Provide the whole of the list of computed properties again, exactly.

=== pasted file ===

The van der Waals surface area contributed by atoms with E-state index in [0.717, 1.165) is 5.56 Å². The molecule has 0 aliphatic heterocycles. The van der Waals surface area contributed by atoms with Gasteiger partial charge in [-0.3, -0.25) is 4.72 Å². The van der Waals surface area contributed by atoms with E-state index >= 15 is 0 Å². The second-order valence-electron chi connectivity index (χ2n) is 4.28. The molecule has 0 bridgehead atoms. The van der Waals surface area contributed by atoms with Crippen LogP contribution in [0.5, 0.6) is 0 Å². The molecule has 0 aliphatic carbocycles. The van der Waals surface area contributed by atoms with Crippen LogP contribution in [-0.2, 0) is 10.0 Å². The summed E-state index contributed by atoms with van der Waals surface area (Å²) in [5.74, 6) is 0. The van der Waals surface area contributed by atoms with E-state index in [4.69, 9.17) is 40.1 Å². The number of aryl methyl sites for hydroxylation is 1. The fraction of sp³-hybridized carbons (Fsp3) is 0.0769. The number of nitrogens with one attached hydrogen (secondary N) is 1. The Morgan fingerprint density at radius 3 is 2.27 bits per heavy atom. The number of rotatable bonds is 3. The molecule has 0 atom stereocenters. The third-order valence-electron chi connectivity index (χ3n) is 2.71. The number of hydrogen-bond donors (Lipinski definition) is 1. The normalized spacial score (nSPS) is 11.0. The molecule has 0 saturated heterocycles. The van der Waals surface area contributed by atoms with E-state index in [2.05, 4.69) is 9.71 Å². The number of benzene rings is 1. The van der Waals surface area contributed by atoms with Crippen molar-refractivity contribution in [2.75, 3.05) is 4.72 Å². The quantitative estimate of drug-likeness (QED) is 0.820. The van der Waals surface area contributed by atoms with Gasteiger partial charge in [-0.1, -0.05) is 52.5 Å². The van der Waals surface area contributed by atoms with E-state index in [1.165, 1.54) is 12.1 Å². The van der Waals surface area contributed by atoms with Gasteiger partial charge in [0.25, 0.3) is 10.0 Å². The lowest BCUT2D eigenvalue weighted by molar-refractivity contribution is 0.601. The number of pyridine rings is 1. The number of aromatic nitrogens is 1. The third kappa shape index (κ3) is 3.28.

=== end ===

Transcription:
The van der Waals surface area contributed by atoms with E-state index in [0.717, 1.165) is 5.56 Å². The molecule has 0 aliphatic heterocycles. The van der Waals surface area contributed by atoms with Gasteiger partial charge in [-0.3, -0.25) is 4.72 Å². The van der Waals surface area contributed by atoms with E-state index >= 15 is 0 Å². The second-order valence-electron chi connectivity index (χ2n) is 4.28. The molecule has 0 bridgehead atoms. The van der Waals surface area contributed by atoms with Crippen LogP contribution in [0.5, 0.6) is 0 Å². The molecule has 0 aliphatic carbocycles. The van der Waals surface area contributed by atoms with Crippen LogP contribution in [-0.2, 0) is 10.0 Å². The summed E-state index contributed by atoms with van der Waals surface area (Å²) in [5.74, 6) is 0. The van der Waals surface area contributed by atoms with E-state index in [4.69, 9.17) is 40.1 Å². The number of aryl methyl sites for hydroxylation is 1. The fraction of sp³-hybridized carbons (Fsp3) is 0.0769. The number of nitrogens with one attached hydrogen (secondary N) is 1. The Morgan fingerprint density at radius 3 is 2.27 bits per heavy atom. The number of rotatable bonds is 3. The molecule has 0 atom stereocenters. The third-order valence-electron chi connectivity index (χ3n) is 2.71. The number of hydrogen-bond donors (Lipinski definition) is 1. The normalized spacial score (nSPS) is 11.0. The molecule has 0 saturated heterocycles. The van der Waals surface area contributed by atoms with E-state index in [2.05, 4.69) is 9.71 Å². The number of benzene rings is 1. The van der Waals surface area contributed by atoms with Crippen molar-refractivity contribution in [2.75, 3.05) is 4.72 Å². The quantitative estimate of drug-likeness (QED) is 0.820. The van der Waals surface area contributed by atoms with Gasteiger partial charge in [-0.1, -0.05) is 52.5 Å². The van der Waals surface area contributed by atoms with E-state index in [1.165, 1.54) is 12.1 Å². The van der Waals surface area contributed by atoms with Gasteiger partial charge in [0.25, 0.3) is 10.0 Å². The lowest BCUT2D eigenvalue weighted by molar-refractivity contribution is 0.601. The number of pyridine rings is 1. The number of aromatic nitrogens is 1. The third kappa shape index (κ3) is 3.28.